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Quiz: Dalton's Atomic Theory

1. Hydrogen combines with oxygen in a 1:8 weight ratio to form water. If every molecule of water contains two atoms of hydrogen and one atom of oxygen, an atom of oxygen must weigh: 1/8 times the mass of a hydrogen atom 8 times the mass of a hydrogen atom 16 times the mass of a hydrogen atom 1/16 times the mass of a hydrogen atom
2. 1.008 grams of hydrogen combines with 35.453 g of chlorine to form 36.463 g of a pure compound (hydrogen chloride). Dalton's explanation for this experimental fact might be: chlorine accepts hydrogen's electron to form polar covalent hydrogen chloride one atom of hydrogen combines with 35.453 atoms of chlorine in this reaction hydrogen and chlorine atoms aren't created or destroyed in the process so the reactant mass is the same as the product mass. hydrogen and chlorine atoms always combine in a 1:35 ratio. this is a simple mixture of elements because the ratio isn't a whole number ratio
3. Which of the following is not a postulate of Dalton's atomic theory? atoms are not created or destroyed in chemical change different elements have atoms of different masses atoms of a single element can have different masses atoms combine in simple whole number ratios to form compounds chemical change is a rearrangement of atoms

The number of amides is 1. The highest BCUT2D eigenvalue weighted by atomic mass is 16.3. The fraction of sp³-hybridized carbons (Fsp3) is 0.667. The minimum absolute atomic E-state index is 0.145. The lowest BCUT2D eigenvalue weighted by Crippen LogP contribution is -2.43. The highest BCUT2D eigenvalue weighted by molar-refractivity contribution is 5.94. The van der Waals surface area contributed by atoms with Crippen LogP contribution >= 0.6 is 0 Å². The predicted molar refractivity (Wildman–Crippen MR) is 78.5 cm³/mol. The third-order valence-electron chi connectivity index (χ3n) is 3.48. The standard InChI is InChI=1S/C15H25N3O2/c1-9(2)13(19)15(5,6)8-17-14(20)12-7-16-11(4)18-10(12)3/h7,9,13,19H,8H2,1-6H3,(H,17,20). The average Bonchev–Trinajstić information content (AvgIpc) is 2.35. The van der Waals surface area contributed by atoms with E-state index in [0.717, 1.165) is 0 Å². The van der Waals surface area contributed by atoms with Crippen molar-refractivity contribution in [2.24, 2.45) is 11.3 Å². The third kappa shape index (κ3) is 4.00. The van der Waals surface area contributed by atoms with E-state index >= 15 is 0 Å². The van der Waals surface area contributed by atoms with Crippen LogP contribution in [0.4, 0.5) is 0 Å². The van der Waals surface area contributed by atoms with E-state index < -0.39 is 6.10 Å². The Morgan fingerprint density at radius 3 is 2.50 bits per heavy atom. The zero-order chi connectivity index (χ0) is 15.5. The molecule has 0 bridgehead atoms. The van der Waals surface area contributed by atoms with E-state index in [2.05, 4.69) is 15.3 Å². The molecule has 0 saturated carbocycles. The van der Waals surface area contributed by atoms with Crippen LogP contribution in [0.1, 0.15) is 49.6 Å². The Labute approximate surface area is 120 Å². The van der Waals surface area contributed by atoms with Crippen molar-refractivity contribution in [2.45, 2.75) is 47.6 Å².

4. Dalton said that elements are different distinguished from each other by: the shapes of their atoms the density of their solid forms the weights of their atoms the charge on their ions
5. When elements react, their atoms combine in: pairs simple whole number ratios (more than one possible) triplets 1:1 ratios arbitrary proportions a simple whole number ratio (unique for each pair of elements)

 Dalton's Atomic Theory Page 1: Introduction Page 2: Dalton's assumptions Five steps forward and one step back. Page 3: Atoms in compounds An "invisible hand" fixes atom ratios in compounds Page 4: Atoms in reactions Dance of the atoms Page 5: Learning check Take a quiz on Dalton's Atomic Theory Page 6: References and resources

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